Tristan Jarry is now a wanted man in the Pittsburgh Penguins locker room. No, you won’t find wanted posters or crimes committed, unless you figuratively count the times the Penguins goalie robbed shooters on Wednesday and Friday nights in back-to-back shutout wins. Jarry currently has a scoreless streak of 142 minutes and 46 seconds and now he must deal with the media.
The shutout wins showcased both sides of Jarry’s game. The Wednesday 3-0 shutout win over St. Louis was the stellar, confident Jarry. He planted himself on top of the crease, played big and played a quiet game. His great saves didn’t look as difficult as they truly were because he was in position and waiting for the Grade A chances.
Friday night, the Arizona Coyote puck movement had Jarry scrambling. He literally barrel-rolled across the crease on a couple of sequences. But he did enough to keep the puck out of the net at all times, with some help from his defense, too.
“The guys are making timely blocks. It’s helping me out. They’re keeping the pucks to the side,” Jarry said. “They’re staying in front of me as much as they can and it’s helping me out.”
The save of the night on Friday was steady, calm and absolute theft with a pad save on Arizona forward Clayton Keller’s power-play snap.
“I saw the puck coming towards me. There was nothing I could do but sprawl out. Luckily, it hit me in the foot,” Jarry said of Keller’s chance with seven minutes remaining.
But behind the scenes, Jarry is working to be and sound like the mature goalie the Penguins want. The jokey smiles and chuckles during questions from reporters have gone. The amusement of being in Pittsburgh or the perception of not taking some things seriously has disappeared like a wrist shot into his pads.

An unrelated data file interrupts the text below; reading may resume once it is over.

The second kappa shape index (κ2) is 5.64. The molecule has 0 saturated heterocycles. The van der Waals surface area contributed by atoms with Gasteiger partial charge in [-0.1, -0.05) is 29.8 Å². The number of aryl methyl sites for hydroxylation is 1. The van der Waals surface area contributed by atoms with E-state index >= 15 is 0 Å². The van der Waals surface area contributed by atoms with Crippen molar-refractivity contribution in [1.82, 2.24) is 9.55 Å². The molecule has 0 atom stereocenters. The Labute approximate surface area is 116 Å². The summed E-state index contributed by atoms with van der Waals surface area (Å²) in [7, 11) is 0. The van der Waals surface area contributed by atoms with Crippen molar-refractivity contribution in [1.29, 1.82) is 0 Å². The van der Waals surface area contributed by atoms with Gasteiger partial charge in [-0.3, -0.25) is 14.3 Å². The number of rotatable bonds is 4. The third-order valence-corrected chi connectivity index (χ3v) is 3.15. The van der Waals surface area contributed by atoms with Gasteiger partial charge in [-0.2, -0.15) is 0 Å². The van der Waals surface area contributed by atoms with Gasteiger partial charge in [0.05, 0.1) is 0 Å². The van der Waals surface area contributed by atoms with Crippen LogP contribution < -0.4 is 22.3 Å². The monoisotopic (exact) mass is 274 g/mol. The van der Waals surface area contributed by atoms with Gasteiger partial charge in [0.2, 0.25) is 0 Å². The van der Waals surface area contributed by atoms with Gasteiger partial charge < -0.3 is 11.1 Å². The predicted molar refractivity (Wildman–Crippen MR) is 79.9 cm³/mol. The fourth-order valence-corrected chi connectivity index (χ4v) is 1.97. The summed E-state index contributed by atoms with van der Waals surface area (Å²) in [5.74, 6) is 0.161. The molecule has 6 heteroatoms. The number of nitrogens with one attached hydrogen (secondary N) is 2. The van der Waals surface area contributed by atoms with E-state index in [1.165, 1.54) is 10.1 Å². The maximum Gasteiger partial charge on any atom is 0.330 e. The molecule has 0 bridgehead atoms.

Tristan Jarry Surge
Jarry is mounting a real challenge to starting Penguins goalie Matt Murray.
Jarry and Sullivan have acknowledged some of the things the Penguins told him at the end of last season. The Penguins wanted him to take some things more seriously, most notably practice. He’s done that and the results into December don’t need additional hype.
In 11 games played, Jarry has an eye-popping .941 save percentage and a ridiculous 1.81 goals against average. He’s won six of his last seven starts including two shutouts and two games in which he allowed just one goal.
“For sure, (we’ve rethought the division of labor). He’s played extremely well,” head coach Mike Sullivan said. “We’re trying to make decisions with all of our positions, but we’re trying to make decisions to win games in the short run but also trying to have the big picture in mind. Tristan’s had his last handful of starts, we feel he’s been really good.”
Surely, the supposed backup goalie Jarry noticed that he’s appeared in six of the last seven games, and started five of the last six, including both front ends of the back-to-back games. The front end of the weekend games is the spot reserved for the starter. And while it may not be Jarry’s net yet, he’s filling the role of the starting goalie in the NHL.
What’s his reaction to being placed in the starter’s spots?
“It’s just something that whenever I’m called upon. It’s something they’ve tried, and whenever I’m called upon, I try to be ready for it,” Jarry said as he shut down the question like a scoring chance.
OK, let’s try a rebound question by reminding him that’s he’s played six of the last seven games. What has that done for him and his confidence?
“Just whenever I’m called upon. It’s not something I’m expecting, I’m just trying to do the best I can in practice,” he said evenly. “When I’m called upon, I try to be ready for it.”
Jarry’s .941 save percentage and ridiculous goals against average can’t be maintained. It would be the equivalent of a 150-point season by Sidney Crosby. There will be a few valleys to go with the peaks, but Jarry is on top right now. What is his mindset and confidence level?
“I’m just trying to get better every day,” he said. “That was my focus from the beginning of the season and prove to myself I could do that.”
Jarry is learning to give nothing away, on the ice or in front of the cameras. At 24-years-old, he’s making a serious run at the Penguins starting job and he’s doing everything which was asked or demanded of him. Most importantly, he’s stopping pucks.
If the Penguins goalie battle was a boxing match, Tristan Jarry would lead 3-0 after four rounds.
Editors Note: The original version incorrectly calculated Jarry’s scoreless streak at 142:19